2010. május 7., péntek

Free Church of Scotland: hymn-singing again

Wee Frees may allow hymns, overturning ban lasting a century

06 May 2010
John Ross

A CENTURY-LONG ban on hymn-singing in the Free Church of Scotland could be lifted if a growing body of ministers pushing for change is successful.

Free Church of Scotland congregations like this one in Stornoway traditionally sing psalms unaccompanied. Picture: Jane Barlow

The group, believed to be a minority of church office- bearers, wants to introduce hymns and play musical instruments during services.

At present, the Church excludes instrumental accompaniment and limits its music to the unaccompanied congregational singing of psalms.

Those pressing for change deny suggestions they are motivated by a need to attract new members amid falling congregations, or to woo Church of Scotland members who may leave the Kirk in the row over whether gay people should be allowed to become ministers.

The Free Church split from the Church of Scotland in the Disruption of 1843 and claims to be the largest Calvinist congregation in Scotland, with 1,000 members.

Spokesman the Rev Iver Martin said: "Over the past few years there has been a growing unease over our form of worship. That unease came to a head a couple of years ago at the General Assembly, when it was passed to a committee to investigate.

"It has grown since then and the board of trustees has facilitated a study into why we worship the way we do."

"It has nothing to do with the Church of Scotland's troubles at the moment. This discussion has arisen independently. I can appreciate why people have been inferring that we might be trying to 'open the door', although the door has never been closed."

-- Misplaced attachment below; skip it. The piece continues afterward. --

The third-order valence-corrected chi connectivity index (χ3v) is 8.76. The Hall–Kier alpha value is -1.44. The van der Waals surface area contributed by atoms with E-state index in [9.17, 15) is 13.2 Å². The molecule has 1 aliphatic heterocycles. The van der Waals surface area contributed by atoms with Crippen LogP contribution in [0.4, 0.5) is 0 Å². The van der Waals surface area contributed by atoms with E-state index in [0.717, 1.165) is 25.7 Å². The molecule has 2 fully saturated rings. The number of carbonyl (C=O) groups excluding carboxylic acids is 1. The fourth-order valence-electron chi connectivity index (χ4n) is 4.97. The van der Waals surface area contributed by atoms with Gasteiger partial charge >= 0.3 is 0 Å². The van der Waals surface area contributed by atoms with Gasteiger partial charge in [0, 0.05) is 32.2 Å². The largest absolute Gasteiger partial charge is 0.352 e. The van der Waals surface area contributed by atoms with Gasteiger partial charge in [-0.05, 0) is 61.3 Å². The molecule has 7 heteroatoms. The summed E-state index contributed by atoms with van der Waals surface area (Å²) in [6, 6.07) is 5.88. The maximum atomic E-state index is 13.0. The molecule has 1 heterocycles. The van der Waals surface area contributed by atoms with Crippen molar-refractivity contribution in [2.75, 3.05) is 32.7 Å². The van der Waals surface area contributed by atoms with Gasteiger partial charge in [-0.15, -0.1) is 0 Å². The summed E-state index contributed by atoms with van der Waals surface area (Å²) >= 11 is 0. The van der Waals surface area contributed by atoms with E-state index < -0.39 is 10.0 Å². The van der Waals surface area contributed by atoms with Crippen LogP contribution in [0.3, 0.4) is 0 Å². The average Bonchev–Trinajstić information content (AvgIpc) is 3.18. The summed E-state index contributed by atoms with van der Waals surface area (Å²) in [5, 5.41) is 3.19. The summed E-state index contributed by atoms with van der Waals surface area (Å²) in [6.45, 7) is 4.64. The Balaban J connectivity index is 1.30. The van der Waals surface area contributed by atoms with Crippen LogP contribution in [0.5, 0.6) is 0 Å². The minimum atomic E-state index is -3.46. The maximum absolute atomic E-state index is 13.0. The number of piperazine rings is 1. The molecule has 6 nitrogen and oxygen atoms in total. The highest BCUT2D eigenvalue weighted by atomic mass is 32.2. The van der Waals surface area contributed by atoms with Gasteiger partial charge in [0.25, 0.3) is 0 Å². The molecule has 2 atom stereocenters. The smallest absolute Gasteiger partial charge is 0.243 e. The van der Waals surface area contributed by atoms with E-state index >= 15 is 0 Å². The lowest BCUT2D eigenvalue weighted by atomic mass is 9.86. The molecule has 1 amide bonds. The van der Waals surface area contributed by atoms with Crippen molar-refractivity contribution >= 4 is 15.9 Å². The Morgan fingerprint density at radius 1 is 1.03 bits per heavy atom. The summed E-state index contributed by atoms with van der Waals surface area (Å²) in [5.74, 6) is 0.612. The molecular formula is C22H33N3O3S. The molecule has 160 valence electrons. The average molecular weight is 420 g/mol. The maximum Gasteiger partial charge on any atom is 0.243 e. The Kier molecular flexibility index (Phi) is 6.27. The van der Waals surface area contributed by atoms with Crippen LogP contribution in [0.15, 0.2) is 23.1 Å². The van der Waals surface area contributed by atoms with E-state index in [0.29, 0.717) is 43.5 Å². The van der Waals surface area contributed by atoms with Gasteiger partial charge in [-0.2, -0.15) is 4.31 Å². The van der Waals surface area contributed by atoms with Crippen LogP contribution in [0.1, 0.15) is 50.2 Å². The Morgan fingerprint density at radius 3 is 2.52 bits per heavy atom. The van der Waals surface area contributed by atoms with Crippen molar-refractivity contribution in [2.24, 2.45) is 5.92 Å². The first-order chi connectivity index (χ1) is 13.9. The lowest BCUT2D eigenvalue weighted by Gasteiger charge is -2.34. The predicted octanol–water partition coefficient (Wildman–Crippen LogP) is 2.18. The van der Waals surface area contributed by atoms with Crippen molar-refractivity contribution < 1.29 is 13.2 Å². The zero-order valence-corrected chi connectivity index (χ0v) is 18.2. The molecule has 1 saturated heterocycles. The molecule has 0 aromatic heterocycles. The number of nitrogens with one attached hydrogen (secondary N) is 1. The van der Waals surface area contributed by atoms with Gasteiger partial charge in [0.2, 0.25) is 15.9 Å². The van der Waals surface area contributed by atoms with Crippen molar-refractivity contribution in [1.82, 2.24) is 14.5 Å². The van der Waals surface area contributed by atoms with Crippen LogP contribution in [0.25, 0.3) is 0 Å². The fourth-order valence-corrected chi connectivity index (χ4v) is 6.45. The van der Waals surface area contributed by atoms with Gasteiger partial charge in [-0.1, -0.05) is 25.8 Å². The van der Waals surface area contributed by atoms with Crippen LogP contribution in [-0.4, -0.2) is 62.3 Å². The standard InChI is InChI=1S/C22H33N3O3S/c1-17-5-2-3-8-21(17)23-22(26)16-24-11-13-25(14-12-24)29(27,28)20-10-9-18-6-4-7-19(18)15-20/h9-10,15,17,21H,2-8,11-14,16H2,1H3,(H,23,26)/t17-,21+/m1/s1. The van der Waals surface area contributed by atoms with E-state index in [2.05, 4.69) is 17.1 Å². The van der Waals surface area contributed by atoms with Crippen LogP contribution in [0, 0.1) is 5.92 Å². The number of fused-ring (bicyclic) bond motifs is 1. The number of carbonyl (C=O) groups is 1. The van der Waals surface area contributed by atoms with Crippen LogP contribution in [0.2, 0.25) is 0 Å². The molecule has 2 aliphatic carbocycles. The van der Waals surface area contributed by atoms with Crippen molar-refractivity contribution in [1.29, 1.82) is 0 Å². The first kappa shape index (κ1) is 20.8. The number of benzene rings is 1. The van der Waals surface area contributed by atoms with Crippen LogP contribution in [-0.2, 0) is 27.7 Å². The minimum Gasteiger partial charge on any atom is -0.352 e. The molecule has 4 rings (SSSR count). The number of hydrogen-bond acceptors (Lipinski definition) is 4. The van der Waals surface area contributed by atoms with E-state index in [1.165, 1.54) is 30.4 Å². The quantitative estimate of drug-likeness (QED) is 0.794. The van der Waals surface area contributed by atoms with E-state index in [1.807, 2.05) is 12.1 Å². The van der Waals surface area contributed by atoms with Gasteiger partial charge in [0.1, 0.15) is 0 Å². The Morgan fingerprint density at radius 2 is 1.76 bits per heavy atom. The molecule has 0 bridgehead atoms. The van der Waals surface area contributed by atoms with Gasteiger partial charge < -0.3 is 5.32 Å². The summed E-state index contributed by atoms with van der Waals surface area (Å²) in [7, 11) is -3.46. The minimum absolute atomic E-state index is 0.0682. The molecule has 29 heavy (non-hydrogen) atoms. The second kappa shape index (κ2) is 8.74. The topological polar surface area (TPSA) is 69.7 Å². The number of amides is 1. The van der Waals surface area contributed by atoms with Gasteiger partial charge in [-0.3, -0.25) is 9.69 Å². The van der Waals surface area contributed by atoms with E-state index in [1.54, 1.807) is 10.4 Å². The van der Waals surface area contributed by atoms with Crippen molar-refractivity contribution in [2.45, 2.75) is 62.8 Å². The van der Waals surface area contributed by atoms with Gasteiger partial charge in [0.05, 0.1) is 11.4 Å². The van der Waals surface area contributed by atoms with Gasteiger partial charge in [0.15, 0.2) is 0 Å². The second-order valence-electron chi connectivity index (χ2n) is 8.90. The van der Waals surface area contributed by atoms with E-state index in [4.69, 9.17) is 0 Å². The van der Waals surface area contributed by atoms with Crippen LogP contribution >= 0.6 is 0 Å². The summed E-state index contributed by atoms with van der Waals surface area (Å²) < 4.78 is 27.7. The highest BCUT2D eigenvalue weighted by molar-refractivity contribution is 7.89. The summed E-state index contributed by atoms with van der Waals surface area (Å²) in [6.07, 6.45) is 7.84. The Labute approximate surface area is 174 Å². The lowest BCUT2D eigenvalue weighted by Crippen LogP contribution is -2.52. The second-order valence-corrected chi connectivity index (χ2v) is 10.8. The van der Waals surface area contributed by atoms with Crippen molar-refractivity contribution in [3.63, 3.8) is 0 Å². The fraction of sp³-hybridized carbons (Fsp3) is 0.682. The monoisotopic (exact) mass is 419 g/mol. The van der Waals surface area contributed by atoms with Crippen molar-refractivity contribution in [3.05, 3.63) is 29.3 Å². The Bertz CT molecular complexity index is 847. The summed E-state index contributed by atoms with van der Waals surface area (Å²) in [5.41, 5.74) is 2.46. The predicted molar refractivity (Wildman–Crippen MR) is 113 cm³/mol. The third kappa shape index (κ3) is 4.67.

Nor were cash problems behind the move, he said. "Every church has dwindling congregations, even hymn-singing congregations."

"What we are looking at is a purely theological question about what exactly is our position on worship."

Mr Martin said the Free Church originally followed a tradition of unaccompanied singing, but in 1873 brought out a hymn book. Following a union in 1900 with the United Presbyterian Church, those who remained outside the union reverted back to psalm-singing and passed legislation restricting congregations to singing "inspired materials of praise".

Edinburgh minister the Rev Alex Macdonald is in favour of re-examining the position. He said: "I would like to see the psalms continue to be used, but I cannot see a good biblical reason for the prohibition."

Glasgow minister the Rev Ken Stewart, who backs the status quo, said the songs used traditionally were "inspired", or written by prophets directly inspired by God. He said: "If I didn't think the Bible mandated the singing of inspired songs I would not be so fussy about it.

"But as far as I can see, the Bible does mandate singing inspired songs in worship, and unaccompanied because our understanding is that the particular musical accompaniment used under the Old Testament was directly mandated by God in certain occasions and certain times."

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